WASHINGTON — Democratic politicians trying to win the party’s presidential nomination for 2020 are increasingly offering a complicated message on the U.S-Israel relationship. While touting their support for Israel, they are clearly distancing themselves from current Prime Minister Benjamin Netanyahu, who some leading contenders have described as corrupt, racist and extreme.
Last weekend, 13 of the 24 Democrats currently seeking the presidential nomination sent video messages to the annual gathering of the American Jewish Committee in Washington. The policy line of supporting Israel while disagreeing with Netanyahu was evident in several of the videos, and the candidates offering such a message insisted that it doesn’t make them any less “pro-Israel.”
Sen. Bernie Sanders offered the strongest message. The Vermont senator described himself as “someone who believes absolutely and unequivocally in Israel’s right to exist in peace and security, who as a young man lived in Israel for a number of months, as someone who is deeply concerned about the global rise of anti-Semitism.”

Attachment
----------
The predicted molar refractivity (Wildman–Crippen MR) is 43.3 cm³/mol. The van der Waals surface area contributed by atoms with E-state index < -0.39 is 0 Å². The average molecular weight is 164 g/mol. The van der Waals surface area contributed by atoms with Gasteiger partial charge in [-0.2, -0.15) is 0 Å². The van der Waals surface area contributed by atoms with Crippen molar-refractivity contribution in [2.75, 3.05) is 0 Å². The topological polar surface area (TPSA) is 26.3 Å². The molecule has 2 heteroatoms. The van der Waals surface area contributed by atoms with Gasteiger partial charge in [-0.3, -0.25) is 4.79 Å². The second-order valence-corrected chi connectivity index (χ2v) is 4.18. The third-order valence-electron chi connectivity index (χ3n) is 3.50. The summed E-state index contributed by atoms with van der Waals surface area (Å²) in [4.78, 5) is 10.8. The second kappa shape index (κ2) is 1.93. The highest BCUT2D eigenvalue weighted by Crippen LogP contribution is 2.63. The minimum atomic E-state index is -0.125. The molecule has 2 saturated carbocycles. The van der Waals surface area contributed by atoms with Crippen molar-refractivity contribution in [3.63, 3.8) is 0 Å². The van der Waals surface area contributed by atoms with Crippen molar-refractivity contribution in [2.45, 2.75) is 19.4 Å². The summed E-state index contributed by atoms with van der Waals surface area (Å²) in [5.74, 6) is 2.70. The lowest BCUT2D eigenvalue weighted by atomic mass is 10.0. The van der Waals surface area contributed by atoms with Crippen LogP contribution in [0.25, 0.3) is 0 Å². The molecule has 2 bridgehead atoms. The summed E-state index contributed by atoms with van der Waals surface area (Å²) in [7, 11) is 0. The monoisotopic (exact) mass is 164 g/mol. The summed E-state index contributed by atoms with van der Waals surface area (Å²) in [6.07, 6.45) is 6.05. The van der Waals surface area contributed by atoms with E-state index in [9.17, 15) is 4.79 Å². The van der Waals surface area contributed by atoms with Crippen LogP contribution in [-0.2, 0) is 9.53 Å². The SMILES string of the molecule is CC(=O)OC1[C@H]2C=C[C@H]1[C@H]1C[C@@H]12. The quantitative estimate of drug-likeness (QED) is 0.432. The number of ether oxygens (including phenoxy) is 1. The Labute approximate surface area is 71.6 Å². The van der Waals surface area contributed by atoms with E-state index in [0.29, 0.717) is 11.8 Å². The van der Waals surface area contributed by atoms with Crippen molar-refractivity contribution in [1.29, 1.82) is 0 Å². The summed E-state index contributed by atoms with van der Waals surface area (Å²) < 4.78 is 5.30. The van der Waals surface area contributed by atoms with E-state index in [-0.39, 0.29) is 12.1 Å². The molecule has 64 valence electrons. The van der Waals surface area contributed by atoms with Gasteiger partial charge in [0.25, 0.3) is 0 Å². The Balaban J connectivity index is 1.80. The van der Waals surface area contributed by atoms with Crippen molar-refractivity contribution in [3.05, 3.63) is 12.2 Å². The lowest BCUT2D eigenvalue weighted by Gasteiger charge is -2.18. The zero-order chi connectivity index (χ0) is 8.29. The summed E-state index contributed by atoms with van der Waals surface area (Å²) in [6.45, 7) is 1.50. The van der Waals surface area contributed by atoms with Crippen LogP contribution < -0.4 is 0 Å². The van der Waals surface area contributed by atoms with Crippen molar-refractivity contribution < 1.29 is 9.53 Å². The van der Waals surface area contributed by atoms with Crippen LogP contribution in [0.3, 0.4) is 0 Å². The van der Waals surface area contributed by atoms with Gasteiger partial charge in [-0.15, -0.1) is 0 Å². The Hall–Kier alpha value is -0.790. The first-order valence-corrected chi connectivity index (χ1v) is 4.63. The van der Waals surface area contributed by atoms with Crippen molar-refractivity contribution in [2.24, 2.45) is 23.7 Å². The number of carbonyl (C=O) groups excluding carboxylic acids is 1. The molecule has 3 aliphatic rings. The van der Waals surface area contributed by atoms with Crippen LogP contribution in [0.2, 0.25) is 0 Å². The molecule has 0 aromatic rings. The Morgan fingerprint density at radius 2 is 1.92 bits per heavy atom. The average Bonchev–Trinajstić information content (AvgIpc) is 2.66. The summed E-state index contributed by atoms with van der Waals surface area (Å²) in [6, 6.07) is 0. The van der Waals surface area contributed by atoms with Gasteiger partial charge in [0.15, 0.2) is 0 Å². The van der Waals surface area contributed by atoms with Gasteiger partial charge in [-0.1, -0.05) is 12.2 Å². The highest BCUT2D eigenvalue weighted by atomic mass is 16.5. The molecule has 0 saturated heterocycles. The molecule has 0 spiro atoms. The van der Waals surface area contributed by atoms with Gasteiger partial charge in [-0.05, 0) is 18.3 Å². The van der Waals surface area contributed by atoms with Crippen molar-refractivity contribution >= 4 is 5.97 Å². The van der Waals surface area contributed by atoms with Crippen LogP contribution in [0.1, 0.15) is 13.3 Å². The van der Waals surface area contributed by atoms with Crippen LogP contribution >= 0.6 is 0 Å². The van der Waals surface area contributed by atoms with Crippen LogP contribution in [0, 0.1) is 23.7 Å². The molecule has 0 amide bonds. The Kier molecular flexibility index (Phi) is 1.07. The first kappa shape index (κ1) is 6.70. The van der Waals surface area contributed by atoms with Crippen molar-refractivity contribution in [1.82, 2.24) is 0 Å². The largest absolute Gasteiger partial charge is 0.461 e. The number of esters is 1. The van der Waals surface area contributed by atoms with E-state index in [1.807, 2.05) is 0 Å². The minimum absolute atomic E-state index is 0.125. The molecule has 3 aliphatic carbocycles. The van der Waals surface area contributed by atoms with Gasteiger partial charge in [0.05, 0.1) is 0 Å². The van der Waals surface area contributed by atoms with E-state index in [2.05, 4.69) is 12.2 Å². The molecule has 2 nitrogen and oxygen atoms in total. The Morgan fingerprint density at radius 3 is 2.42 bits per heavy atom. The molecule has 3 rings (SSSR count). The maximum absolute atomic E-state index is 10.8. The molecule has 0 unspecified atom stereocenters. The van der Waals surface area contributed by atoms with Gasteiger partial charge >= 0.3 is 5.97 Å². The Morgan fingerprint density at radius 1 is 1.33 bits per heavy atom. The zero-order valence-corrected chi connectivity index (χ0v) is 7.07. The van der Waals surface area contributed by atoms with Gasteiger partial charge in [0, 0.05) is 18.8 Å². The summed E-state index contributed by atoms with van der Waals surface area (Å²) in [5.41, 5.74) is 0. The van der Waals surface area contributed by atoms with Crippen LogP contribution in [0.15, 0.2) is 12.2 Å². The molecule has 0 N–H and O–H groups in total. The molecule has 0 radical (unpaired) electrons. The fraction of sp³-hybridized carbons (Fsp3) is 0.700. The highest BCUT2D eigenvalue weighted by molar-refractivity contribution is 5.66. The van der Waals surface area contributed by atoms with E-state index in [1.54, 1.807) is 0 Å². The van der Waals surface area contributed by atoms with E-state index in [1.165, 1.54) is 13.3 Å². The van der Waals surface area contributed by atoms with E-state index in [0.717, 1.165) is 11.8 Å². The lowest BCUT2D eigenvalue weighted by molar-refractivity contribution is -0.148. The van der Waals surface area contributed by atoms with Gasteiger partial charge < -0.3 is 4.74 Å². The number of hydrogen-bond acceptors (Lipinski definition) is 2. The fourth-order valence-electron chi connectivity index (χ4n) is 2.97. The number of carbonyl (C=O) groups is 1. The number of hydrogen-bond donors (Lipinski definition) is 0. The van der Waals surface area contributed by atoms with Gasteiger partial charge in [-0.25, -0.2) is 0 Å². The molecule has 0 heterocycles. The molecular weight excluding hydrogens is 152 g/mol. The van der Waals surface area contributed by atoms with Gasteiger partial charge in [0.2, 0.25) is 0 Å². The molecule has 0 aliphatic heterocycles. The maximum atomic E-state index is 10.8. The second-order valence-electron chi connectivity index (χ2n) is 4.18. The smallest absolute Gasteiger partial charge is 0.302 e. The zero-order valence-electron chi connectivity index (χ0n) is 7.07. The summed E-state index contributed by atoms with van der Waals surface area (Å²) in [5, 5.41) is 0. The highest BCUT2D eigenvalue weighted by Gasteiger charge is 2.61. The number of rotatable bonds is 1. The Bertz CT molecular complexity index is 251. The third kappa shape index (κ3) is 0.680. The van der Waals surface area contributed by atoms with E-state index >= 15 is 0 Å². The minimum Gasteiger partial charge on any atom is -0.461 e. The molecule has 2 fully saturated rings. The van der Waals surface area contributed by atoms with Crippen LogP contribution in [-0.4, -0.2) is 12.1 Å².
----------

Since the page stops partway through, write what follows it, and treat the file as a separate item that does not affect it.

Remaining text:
He added that “we must say loudly and clearly that to oppose the reactionary policies of Prime Minister Netanyahu does not make anyone anti-Israel.” Sanders then repeated that message: “I am vigorously opposed to the reactionary, racist and authoritarian policies of Donald Trump. That does not make me anti-American. And I am not anti-Israel because I oppose Netanyahu.”
Sanders distinguished himself from Hillary Clinton during the 2016 presidential nomination race with his willingness to offer strong criticism of Netanyahu. In the current contest, while his criticism of Netanyahu is still sharper and more forceful than that of most other nominees, he is not the only Democrat threading the needle between supporting Israel and disagreeing with its prime minister.
Sen. Elizabeth Warren said during her video message that “good friends can disagree” and that “candid expressions of concern” are an important part of any partnership. She maintained the importance of having an “open policy debate” — a hint at attempts to portray any criticism of Israel and its policies as illegitimate or anti-Semitic.
In March, Warren criticized Netanyahu over the corruption charges he is set to be indicted for pending a hearing. At the time, she wrote on Twitter that “the allegations against Prime Minister Netanyahu are serious and cut to the heart of a functioning democracy.” Based on the pending indictment, she also accused him of “manipulating a free press, accepting bribes, and trading government favors.”
On Thursday, Sanders and Warren — together with fellow Democratic senators Jeff Merkley, Tammy Duckworth and Dick Durbin — submitted a resolution to the Senate expressing opposition to Israeli annexation of the West Bank. The resolution is a direct rebuke to Netanyahu’s promise in April that he would annex parts of the West Bank if he got to form the next government.